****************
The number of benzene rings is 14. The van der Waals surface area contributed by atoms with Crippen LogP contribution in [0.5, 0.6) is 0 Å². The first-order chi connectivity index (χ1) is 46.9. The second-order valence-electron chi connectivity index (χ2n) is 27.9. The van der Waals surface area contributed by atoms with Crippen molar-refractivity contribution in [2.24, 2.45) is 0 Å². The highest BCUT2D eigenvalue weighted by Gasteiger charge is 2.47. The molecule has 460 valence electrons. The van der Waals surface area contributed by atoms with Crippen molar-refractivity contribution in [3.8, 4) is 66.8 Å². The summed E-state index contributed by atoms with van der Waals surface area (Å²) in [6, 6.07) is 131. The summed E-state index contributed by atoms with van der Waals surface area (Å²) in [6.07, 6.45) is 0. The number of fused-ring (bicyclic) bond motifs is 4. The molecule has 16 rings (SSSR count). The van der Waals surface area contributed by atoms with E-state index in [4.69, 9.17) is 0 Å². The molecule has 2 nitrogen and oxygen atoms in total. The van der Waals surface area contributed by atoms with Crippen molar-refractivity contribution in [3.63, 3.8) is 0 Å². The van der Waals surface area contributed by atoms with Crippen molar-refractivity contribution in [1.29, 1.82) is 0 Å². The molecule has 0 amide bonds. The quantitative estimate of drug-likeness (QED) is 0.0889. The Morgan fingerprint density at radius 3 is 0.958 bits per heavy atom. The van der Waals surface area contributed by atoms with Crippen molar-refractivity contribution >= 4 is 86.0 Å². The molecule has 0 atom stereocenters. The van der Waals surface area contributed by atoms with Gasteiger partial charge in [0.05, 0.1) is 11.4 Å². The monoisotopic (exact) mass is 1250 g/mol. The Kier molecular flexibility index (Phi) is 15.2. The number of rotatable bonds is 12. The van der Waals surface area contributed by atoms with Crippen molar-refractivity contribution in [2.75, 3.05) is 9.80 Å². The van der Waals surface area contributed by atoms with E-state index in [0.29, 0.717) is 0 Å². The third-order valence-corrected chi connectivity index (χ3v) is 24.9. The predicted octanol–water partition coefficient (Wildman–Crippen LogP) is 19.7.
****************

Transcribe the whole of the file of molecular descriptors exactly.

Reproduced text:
The number of benzene rings is 14. The van der Waals surface area contributed by atoms with Crippen LogP contribution in [0.5, 0.6) is 0 Å². The first-order chi connectivity index (χ1) is 46.9. The second-order valence-electron chi connectivity index (χ2n) is 27.9. The van der Waals surface area contributed by atoms with Crippen molar-refractivity contribution in [2.24, 2.45) is 0 Å². The highest BCUT2D eigenvalue weighted by Gasteiger charge is 2.47. The molecule has 460 valence electrons. The van der Waals surface area contributed by atoms with Crippen molar-refractivity contribution in [3.8, 4) is 66.8 Å². The summed E-state index contributed by atoms with van der Waals surface area (Å²) in [6, 6.07) is 131. The summed E-state index contributed by atoms with van der Waals surface area (Å²) in [6.07, 6.45) is 0. The number of fused-ring (bicyclic) bond motifs is 4. The molecule has 16 rings (SSSR count). The van der Waals surface area contributed by atoms with E-state index in [4.69, 9.17) is 0 Å². The molecule has 2 nitrogen and oxygen atoms in total. The van der Waals surface area contributed by atoms with Crippen molar-refractivity contribution in [3.63, 3.8) is 0 Å². The van der Waals surface area contributed by atoms with Crippen molar-refractivity contribution in [1.29, 1.82) is 0 Å². The molecule has 0 amide bonds. The quantitative estimate of drug-likeness (QED) is 0.0889. The Morgan fingerprint density at radius 3 is 0.958 bits per heavy atom. The van der Waals surface area contributed by atoms with Crippen molar-refractivity contribution >= 4 is 86.0 Å². The molecule has 0 atom stereocenters. The van der Waals surface area contributed by atoms with Gasteiger partial charge in [0.05, 0.1) is 11.4 Å². The monoisotopic (exact) mass is 1250 g/mol. The Kier molecular flexibility index (Phi) is 15.2. The number of rotatable bonds is 12. The van der Waals surface area contributed by atoms with Crippen molar-refractivity contribution in [2.75, 3.05) is 9.80 Å². The van der Waals surface area contributed by atoms with E-state index in [0.29, 0.717) is 0 Å². The third-order valence-corrected chi connectivity index (χ3v) is 24.9. The predicted octanol–water partition coefficient (Wildman–Crippen LogP) is 19.7.